Leo K. testimony 1983 [video recording]
Date of Recording30 November 1983
Duration1h 55m 35.0s
SynopsisLeo K. was born in February 1913 in Rzeszów, Poland. He describes his family. When the war [First World War] broke out his family resettled in the Hague, Netherlands. He describes the Jewish community and his family’s observance of religious traditions. He describes travelling between Antwerp and Holland after his parents separated. He discusses the rise of the NSB and other fascist political parties in Holland. He describes interactions with the NSB party members and involvement in riots. He recalls his marriage. He describes mobilisation in the army in 1939. He discusses his business. Leo recalls the German invasion and not reporting for military duty following the occupation, should he be taken as a prisoner of war. He discusses the birth of his son and increased anti-Jewish regulations. He discusses how he started making preparations in anticipation of worse conditions. He describes receiving a summons and traveling to Gestapo headquarters in Amsterdam. He discusses meeting with the Joodse Raad who were working with the occupation government. He describes additional arrests and visitations to the Gestapo headquarters in Amsterdam. He describes his acts of resistance. Leo describes how his family received letters for deportation from Holland via Westerbork. He explains how his family went into hiding with the help of his business friends. He describes how he was separated from his wife and son. He discusses how his son was hidden with the Munnik family. He recalls nearly being caught by the Gestapo. He describes visiting his son when possible. He describes food scarcity and the black market. He describes his participation in the underground resistance by procuring ration cards. Leo describes the Jewish community that formed after liberation. He discusses helping survivors returning from camps. He discusses his decision to immigrate to Canada. He describes his life in Vancouver. He discusses returning to Holland and his refusal to accept German reparations. Leo shows documents and photographs.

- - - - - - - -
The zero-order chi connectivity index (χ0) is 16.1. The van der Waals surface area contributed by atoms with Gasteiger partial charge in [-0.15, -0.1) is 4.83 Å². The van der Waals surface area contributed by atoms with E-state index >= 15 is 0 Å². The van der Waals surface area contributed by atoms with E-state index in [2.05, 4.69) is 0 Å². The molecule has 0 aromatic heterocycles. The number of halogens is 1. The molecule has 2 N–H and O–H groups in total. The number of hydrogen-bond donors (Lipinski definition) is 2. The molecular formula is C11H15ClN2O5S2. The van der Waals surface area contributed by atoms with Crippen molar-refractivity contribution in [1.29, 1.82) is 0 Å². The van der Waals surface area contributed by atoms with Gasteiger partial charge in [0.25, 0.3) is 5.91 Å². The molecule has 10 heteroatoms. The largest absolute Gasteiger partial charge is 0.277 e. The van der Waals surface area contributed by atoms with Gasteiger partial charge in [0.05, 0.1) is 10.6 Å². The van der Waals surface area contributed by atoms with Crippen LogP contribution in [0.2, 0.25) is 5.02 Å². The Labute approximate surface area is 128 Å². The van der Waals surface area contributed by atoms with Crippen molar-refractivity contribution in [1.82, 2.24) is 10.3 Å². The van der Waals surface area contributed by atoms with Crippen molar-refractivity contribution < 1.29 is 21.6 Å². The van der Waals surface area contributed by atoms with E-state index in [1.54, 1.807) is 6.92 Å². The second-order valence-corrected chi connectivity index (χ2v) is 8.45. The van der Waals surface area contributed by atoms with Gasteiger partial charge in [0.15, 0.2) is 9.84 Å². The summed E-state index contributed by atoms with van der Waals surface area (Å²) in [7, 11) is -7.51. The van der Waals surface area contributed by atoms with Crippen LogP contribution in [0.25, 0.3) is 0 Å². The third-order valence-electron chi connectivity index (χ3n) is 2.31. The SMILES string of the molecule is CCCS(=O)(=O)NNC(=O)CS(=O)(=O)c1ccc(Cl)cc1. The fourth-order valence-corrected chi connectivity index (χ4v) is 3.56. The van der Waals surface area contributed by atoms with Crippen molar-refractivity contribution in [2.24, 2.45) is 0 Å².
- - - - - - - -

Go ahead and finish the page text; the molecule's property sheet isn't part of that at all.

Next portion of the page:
Funding NoteCataloguing and digitization of this testimony was supported by funding from the Government of Canada.